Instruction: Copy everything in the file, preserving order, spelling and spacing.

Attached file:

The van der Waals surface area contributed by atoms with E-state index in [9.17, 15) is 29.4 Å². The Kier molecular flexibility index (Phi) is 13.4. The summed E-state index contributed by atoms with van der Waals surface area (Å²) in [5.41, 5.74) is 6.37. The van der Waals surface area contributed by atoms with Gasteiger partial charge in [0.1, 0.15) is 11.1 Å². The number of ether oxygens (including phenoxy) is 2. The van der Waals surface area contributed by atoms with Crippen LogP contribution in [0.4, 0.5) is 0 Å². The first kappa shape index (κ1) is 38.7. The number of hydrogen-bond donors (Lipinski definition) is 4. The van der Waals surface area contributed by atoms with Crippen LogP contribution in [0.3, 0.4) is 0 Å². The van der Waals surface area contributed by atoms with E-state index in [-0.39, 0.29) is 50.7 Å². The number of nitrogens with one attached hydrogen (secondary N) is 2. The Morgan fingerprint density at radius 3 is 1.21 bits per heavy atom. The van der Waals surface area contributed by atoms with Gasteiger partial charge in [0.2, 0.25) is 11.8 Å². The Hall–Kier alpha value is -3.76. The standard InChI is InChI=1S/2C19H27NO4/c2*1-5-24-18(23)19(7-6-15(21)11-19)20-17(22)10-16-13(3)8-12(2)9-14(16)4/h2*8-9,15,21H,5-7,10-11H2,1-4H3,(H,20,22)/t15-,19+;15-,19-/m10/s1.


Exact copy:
The van der Waals surface area contributed by atoms with E-state index in [9.17, 15) is 29.4 Å². The Kier molecular flexibility index (Phi) is 13.4. The summed E-state index contributed by atoms with van der Waals surface area (Å²) in [5.41, 5.74) is 6.37. The van der Waals surface area contributed by atoms with Gasteiger partial charge in [0.1, 0.15) is 11.1 Å². The number of ether oxygens (including phenoxy) is 2. The van der Waals surface area contributed by atoms with Crippen LogP contribution in [0.4, 0.5) is 0 Å². The first kappa shape index (κ1) is 38.7. The number of hydrogen-bond donors (Lipinski definition) is 4. The van der Waals surface area contributed by atoms with Crippen LogP contribution in [0.3, 0.4) is 0 Å². The van der Waals surface area contributed by atoms with E-state index in [-0.39, 0.29) is 50.7 Å². The number of nitrogens with one attached hydrogen (secondary N) is 2. The Morgan fingerprint density at radius 3 is 1.21 bits per heavy atom. The van der Waals surface area contributed by atoms with Gasteiger partial charge in [0.2, 0.25) is 11.8 Å². The Hall–Kier alpha value is -3.76. The standard InChI is InChI=1S/2C19H27NO4/c2*1-5-24-18(23)19(7-6-15(21)11-19)20-17(22)10-16-13(3)8-12(2)9-14(16)4/h2*8-9,15,21H,5-7,10-11H2,1-4H3,(H,20,22)/t15-,19+;15-,19-/m10/s1.